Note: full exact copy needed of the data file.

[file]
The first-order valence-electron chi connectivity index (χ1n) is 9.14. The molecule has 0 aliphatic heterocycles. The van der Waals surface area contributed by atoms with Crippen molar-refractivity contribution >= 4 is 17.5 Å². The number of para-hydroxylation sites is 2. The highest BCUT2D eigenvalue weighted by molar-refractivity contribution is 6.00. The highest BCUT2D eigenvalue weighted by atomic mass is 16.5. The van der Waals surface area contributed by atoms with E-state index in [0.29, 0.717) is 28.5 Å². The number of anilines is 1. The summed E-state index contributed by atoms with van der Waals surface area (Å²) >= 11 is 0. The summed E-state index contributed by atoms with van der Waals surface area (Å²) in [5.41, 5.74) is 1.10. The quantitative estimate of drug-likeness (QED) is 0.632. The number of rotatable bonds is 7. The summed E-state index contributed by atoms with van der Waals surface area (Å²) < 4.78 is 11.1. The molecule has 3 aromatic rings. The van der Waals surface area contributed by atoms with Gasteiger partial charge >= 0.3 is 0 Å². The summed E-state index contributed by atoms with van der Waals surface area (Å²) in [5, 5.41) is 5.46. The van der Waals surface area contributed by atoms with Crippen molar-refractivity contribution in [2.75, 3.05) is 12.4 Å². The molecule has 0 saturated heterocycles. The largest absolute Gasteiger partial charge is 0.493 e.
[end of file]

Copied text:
The first-order valence-electron chi connectivity index (χ1n) is 9.14. The molecule has 0 aliphatic heterocycles. The van der Waals surface area contributed by atoms with Crippen molar-refractivity contribution >= 4 is 17.5 Å². The number of para-hydroxylation sites is 2. The highest BCUT2D eigenvalue weighted by molar-refractivity contribution is 6.00. The highest BCUT2D eigenvalue weighted by atomic mass is 16.5. The van der Waals surface area contributed by atoms with E-state index in [0.29, 0.717) is 28.5 Å². The number of anilines is 1. The summed E-state index contributed by atoms with van der Waals surface area (Å²) >= 11 is 0. The summed E-state index contributed by atoms with van der Waals surface area (Å²) in [5.41, 5.74) is 1.10. The quantitative estimate of drug-likeness (QED) is 0.632. The number of rotatable bonds is 7. The summed E-state index contributed by atoms with van der Waals surface area (Å²) < 4.78 is 11.1. The molecule has 3 aromatic rings. The van der Waals surface area contributed by atoms with Gasteiger partial charge >= 0.3 is 0 Å². The summed E-state index contributed by atoms with van der Waals surface area (Å²) in [5, 5.41) is 5.46. The van der Waals surface area contributed by atoms with Crippen molar-refractivity contribution in [2.75, 3.05) is 12.4 Å². The molecule has 0 saturated heterocycles. The largest absolute Gasteiger partial charge is 0.493 e.